The quality of being as good as or better than others of a comparable nature.
The University of West Georgia has embarked on a stakeholder-based strategic visioning process for the future of the institution. This process will use as guideposts three pillars as identified by Dr. Brendan B. Kelly, UWG’s president: relevance, competitiveness, and placemaking.
The process, titled Becoming UWG, seeks the input and support of members across the UWG community to help shape a comprehensive blueprint for the university – one that will affirm clarity and relevance for the future of the institution. Perspectives on each of the three pillars from key university stakeholders will be shared in a series of three stories on the UWG News website in October, November and December prior to the release of the institution’s next strategic plan in early 2021. Perspectives on relevance were posted in October.
To learn more about the university’s stakeholder-based strategic planning process, visit the Becoming UWG webpage.
Tyrell Adams ’14
Competitiveness, to me, is that innate feeling to be victorious in any challenges or obstacles ahead of you. UWG has shown academically and athletically they have taken large strides to become one of the top universities in Georgia. UWG is only as successful as its students, alumni, faculty, staff and leadership, so continuing a culture that prioritizes the success of these groups and opportunities for those of all demographics will keep UWG competitive.
Dr. Janet Donohoe
Professor of Philosophy and Dean
The value of a West Georgia degree gives our graduates an automatic advantage in their post-graduate endeavors. UWG is regionally competitive right now in the breadth of programs it offers, its beautiful campus, the diversity of its student body and the quality of the professor-student relationship on campus. The Honors College rivals any program in the state and helps in making UWG competitive because we offer small seminar classes and have built a community at UWG that values undergraduate research and provides high-achieving students with skills that will take them far.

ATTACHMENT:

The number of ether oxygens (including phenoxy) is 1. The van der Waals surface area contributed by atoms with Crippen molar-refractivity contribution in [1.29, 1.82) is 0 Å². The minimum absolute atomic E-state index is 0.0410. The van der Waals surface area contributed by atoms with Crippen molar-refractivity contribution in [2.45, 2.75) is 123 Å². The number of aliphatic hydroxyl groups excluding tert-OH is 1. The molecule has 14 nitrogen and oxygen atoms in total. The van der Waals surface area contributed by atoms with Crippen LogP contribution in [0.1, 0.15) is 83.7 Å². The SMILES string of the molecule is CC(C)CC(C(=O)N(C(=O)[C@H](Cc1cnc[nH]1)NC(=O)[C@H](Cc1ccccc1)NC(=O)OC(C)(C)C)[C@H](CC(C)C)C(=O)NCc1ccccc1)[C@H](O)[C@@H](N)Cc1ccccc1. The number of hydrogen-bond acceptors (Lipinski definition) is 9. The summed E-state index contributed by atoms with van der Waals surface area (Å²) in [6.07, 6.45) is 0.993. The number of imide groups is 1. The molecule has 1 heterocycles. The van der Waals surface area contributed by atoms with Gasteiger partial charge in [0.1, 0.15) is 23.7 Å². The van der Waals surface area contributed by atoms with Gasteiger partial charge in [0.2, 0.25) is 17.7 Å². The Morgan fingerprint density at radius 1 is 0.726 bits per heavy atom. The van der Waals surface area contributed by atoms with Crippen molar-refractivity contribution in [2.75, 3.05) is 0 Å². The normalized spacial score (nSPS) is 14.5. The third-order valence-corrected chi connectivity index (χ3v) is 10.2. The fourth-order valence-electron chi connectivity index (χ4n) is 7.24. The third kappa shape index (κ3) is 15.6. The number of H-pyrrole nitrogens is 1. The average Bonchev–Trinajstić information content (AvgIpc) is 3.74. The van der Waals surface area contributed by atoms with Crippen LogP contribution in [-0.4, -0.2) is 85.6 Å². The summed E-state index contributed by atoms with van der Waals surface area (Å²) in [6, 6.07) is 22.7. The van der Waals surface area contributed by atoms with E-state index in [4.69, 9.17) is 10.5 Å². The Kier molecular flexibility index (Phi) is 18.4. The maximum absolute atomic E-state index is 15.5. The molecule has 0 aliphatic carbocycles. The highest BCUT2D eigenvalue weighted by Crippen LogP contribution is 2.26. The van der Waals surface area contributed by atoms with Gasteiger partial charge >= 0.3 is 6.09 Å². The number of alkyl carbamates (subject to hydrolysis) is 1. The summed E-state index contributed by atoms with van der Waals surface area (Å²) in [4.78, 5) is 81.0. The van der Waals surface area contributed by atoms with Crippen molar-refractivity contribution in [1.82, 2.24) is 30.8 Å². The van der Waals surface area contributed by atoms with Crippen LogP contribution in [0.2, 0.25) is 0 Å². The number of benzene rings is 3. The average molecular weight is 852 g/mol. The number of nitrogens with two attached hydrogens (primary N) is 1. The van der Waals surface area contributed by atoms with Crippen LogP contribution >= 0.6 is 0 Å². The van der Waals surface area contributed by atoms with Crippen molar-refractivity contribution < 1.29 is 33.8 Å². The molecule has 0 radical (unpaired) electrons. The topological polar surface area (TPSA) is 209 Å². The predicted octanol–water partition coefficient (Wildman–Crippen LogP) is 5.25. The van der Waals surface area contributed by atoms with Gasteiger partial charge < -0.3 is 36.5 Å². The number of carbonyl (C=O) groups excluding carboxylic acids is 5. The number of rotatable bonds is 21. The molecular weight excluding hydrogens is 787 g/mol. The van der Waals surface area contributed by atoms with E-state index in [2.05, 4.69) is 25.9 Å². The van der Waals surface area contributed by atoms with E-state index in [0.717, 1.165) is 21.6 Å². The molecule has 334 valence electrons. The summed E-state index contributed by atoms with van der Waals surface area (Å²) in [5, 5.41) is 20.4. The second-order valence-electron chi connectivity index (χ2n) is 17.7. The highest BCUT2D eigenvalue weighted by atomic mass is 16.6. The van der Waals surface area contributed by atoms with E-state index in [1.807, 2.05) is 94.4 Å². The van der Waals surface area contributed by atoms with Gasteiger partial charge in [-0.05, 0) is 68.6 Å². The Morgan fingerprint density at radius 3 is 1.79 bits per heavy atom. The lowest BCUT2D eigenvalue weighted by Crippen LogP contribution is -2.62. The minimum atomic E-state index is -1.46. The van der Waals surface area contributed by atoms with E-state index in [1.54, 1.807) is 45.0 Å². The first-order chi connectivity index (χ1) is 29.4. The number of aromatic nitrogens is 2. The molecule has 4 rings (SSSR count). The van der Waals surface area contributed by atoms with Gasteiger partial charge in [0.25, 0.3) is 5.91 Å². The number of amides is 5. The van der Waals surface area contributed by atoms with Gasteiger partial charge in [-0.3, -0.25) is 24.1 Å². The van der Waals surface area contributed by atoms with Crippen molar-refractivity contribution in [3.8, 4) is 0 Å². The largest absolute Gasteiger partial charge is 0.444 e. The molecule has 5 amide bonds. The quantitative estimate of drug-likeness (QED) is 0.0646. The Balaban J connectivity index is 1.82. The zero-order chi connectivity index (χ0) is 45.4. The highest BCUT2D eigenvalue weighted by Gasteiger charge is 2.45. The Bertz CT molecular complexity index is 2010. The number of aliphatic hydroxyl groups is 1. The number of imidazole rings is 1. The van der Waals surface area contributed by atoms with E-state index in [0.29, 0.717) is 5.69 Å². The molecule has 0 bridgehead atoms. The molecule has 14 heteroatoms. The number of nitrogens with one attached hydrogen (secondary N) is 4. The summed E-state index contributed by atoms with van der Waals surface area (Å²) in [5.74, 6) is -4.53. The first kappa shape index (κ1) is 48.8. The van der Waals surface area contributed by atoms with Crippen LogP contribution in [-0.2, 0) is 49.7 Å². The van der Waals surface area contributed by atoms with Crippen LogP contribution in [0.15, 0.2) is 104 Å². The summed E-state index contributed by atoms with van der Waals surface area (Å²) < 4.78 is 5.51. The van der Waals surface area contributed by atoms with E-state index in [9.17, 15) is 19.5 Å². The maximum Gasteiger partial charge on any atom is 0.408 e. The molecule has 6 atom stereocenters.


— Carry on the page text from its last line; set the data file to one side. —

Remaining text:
Daniel Jackson ’74
President and CEO
Competitiveness means measuring, comparing or judging something one does or values against something or someone else. UWG’s competitiveness is a function of who and what they are compared to and how well others in that space match up, and we are proud to have the university as an important asset in our community. To be more competitive, I think one must first determine what matters most. That’s why strategic planning is such an important process – and one that I’m proud to be a part of at the University of West Georgia.
Competitiveness means we are creating an environment, inside and outside the classroom, that continuously challenges others to be the best “them” they can be. UWG is competitive by providing students with the resources they would normally not get if they attended other institutions, but UWG can be more competitive in the future by creating even more experiential learning opportunities that are one-of-a-kind for students who attend the university.
Head Cheerleading Coach
Competitiveness can bring out the very best in a person. It can help a person to grow well beyond what they thought they were capable of. A competitive environment can help people learn about each other and coexist as they strive to achieve common goals together. It helps students learn to be leaders in environments where they have passion. It can also help them to take action to continue to make that environment better for others so that they can have similar or better experiences.
Dr. Jennifer Schuessler
Competitiveness means setting high expectations every day for myself, my school, my students, and my colleagues: the amazing faculty and staff of the Tanner Health System School of Nursing. However, competitiveness is also providing the support, encouragement and environment needed to meet those high expectations. When we are intentionally growing, improving, getting better, every day, we are living the pillar of competitiveness.
Dr. Ned Watson
University of West Georgia Police Department
UWG has to reinvent itself to compete in an ever-changing market. That reinvention should be student-focused, providing opportunities to them and giving them the tools to succeed in life. This means we need to teach students how to fish, rather than give them fish. That’s the business we are in: training for life. The experiences I have had at UWG over my 41-year tenure have made me a better person and taught me how to always refocus my lens on life.